How To Choose A Yoga Teacher Training School
When I decided to embark on my yoga teacher training RYT 200 course I had no idea just how difficult it would be to find the right place. Making the decision to embark on the training is a big one; it costs a lot of money and requires a lot of thought; particularly if you are going abroad to do an intensive course, to make sure you get the most out of the experience and come home happy and healthy.
In February I will be flying from London to New Delhi, India, to do my RYT 200 in Rishikesh and after searching for so long, I am confident I have found the right place to spend my month learning. Since making my decision a lot of people have asked how I decided on the school, and for me there were a lot of factors to consider.
Here’s a few tips I have pulled together if you’re thinking about it yourself:
1. Decide where?
If you’re planning on doing your training abroad you’ll need to decide which part of the world you would like to do it. There are so many beautiful locations in which to study yoga now so the choices are endless. For me, India has always been somewhere I want to travel to, so the decision was easy; what better place to study than the home of yoga? Bali is also a popular destination for western yogis; and very tempting to those of us who have read Liz Gilbert’s Eat, Pray, Love!.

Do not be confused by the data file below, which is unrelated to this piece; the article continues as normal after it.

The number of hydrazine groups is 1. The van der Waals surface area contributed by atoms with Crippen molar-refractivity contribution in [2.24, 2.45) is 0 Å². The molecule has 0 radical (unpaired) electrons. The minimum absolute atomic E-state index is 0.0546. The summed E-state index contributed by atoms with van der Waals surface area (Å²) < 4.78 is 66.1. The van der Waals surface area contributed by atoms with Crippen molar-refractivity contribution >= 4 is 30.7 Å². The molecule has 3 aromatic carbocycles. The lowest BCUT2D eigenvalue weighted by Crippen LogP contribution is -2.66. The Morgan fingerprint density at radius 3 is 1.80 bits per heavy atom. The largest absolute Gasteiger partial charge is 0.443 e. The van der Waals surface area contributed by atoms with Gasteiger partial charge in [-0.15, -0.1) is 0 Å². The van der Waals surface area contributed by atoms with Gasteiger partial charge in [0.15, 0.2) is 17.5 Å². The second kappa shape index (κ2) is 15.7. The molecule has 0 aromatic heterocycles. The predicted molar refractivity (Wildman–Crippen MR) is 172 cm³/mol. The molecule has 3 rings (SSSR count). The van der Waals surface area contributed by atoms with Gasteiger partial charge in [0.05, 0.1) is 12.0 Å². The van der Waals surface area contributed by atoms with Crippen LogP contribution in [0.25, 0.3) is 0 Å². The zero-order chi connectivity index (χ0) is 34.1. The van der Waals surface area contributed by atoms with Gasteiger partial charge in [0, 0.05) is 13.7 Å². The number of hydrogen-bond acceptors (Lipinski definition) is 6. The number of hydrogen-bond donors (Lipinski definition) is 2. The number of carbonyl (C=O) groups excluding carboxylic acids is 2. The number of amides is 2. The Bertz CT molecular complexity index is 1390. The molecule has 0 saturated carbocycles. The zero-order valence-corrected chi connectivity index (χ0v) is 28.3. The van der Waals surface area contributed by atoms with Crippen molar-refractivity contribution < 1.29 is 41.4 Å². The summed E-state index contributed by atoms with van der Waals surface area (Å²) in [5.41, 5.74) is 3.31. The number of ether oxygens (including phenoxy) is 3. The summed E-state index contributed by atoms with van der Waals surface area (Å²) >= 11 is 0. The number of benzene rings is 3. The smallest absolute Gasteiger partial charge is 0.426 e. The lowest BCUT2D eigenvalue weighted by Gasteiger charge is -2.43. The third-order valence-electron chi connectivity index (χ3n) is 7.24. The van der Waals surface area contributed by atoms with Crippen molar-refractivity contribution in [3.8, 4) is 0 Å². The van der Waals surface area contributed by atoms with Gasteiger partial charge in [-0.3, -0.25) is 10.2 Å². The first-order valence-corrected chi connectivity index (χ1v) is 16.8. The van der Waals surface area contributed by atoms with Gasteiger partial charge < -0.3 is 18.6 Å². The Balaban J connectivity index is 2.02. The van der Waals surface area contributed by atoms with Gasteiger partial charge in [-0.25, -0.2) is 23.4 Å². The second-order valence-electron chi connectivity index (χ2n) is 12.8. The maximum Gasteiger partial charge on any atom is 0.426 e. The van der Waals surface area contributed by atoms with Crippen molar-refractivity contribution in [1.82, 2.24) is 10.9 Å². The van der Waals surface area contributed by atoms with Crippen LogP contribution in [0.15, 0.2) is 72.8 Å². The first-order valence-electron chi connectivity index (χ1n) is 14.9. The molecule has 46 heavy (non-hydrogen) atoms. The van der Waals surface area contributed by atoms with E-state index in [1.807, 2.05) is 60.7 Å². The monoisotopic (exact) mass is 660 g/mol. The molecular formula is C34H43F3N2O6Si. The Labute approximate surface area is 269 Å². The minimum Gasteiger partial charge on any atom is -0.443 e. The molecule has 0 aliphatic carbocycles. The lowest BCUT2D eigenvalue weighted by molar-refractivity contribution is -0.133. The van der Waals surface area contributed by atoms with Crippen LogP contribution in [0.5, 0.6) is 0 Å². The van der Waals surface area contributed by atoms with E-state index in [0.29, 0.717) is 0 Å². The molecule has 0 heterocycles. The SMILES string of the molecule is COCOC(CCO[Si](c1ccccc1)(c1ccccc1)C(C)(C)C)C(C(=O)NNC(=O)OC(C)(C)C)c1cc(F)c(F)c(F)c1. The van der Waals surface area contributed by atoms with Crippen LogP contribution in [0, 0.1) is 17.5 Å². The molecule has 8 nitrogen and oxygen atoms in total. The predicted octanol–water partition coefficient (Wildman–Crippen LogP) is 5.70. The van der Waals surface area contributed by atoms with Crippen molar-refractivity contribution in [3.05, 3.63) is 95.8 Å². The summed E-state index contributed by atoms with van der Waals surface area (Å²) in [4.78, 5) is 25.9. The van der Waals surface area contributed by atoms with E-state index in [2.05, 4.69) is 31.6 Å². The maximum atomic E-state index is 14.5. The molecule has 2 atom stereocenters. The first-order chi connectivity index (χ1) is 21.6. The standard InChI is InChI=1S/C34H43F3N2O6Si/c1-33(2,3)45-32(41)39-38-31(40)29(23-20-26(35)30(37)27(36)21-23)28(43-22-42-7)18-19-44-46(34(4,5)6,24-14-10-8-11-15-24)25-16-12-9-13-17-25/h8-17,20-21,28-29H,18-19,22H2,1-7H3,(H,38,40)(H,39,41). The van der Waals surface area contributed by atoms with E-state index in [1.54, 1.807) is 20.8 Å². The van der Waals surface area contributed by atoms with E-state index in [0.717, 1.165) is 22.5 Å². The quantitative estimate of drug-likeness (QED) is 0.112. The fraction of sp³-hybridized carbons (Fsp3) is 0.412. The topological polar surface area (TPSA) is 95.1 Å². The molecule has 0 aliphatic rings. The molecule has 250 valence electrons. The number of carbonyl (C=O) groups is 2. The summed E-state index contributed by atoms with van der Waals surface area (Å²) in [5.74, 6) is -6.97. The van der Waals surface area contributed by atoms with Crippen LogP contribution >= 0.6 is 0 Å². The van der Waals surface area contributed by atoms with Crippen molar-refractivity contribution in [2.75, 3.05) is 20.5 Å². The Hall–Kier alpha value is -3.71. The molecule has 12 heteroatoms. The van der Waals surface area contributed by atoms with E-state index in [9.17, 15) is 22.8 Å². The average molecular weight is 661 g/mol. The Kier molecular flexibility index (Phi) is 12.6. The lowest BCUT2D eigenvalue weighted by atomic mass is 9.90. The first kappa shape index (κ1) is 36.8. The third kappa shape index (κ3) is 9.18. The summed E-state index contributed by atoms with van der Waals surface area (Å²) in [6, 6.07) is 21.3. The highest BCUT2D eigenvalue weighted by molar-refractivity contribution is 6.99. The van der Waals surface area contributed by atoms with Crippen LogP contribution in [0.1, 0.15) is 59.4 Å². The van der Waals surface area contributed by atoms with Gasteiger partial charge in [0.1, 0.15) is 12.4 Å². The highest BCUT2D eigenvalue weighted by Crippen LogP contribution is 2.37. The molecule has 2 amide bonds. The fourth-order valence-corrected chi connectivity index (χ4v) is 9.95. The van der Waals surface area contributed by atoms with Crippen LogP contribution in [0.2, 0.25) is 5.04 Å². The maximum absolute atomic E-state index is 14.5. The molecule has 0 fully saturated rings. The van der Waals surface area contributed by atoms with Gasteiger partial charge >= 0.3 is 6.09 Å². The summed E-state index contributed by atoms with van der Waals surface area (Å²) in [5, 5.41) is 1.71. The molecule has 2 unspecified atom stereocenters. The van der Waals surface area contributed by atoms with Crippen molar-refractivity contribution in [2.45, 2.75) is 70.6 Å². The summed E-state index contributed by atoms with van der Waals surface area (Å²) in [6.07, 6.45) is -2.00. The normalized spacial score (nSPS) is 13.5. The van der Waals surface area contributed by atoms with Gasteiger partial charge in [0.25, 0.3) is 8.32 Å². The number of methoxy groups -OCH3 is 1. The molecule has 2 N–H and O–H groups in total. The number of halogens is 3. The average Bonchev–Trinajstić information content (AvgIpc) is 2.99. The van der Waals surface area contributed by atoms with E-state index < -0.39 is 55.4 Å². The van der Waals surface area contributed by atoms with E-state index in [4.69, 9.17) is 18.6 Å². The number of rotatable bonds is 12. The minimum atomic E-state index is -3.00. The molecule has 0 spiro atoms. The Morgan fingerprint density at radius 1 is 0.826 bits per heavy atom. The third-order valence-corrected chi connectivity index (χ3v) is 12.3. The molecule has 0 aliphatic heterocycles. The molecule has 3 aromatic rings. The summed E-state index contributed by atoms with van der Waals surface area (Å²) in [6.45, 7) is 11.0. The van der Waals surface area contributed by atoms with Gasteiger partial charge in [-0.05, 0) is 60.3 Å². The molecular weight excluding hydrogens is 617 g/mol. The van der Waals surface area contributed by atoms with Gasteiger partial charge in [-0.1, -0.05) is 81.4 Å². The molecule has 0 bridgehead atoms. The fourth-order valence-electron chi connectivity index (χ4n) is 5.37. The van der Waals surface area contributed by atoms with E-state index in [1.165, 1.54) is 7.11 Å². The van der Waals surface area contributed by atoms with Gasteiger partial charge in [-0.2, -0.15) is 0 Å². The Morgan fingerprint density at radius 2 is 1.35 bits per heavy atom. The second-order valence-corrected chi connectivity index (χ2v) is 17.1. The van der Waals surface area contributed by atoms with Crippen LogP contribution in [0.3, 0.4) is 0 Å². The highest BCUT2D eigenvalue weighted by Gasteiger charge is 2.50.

Other popular destinations include Thailand, Morocco and Nepal and when you make your decision you need to think not just about the climate and scenery of the destination you choose, but the culture and the food as well (4 weeks of Indian food might not be for everyone!).
Once you decide on the country, there might also be a choice to make between which region you choose. For me, in India, there were three main regions to choose from: Goa, Kerala and Rishikesh. A simple Google search on Rishikesh will tell you that the region claims to be the ‘home of yoga’; a very spiritual place in the north of the country in a meat and alcohol-free state. The climate is cooler than the south, and the landscape is mountainous, situated in the foothills of the Himalayas. Goa is a very popular tourist beach destination; equally as beautiful, but for me too touristy as I wanted a more authentic experience. Kerala was my second choice; in the south of India in lush green rainforest and wetlands.
OK to you’ve narrowed it down to one, or two cities; now you need to find the school!
2. Narrow down your priorities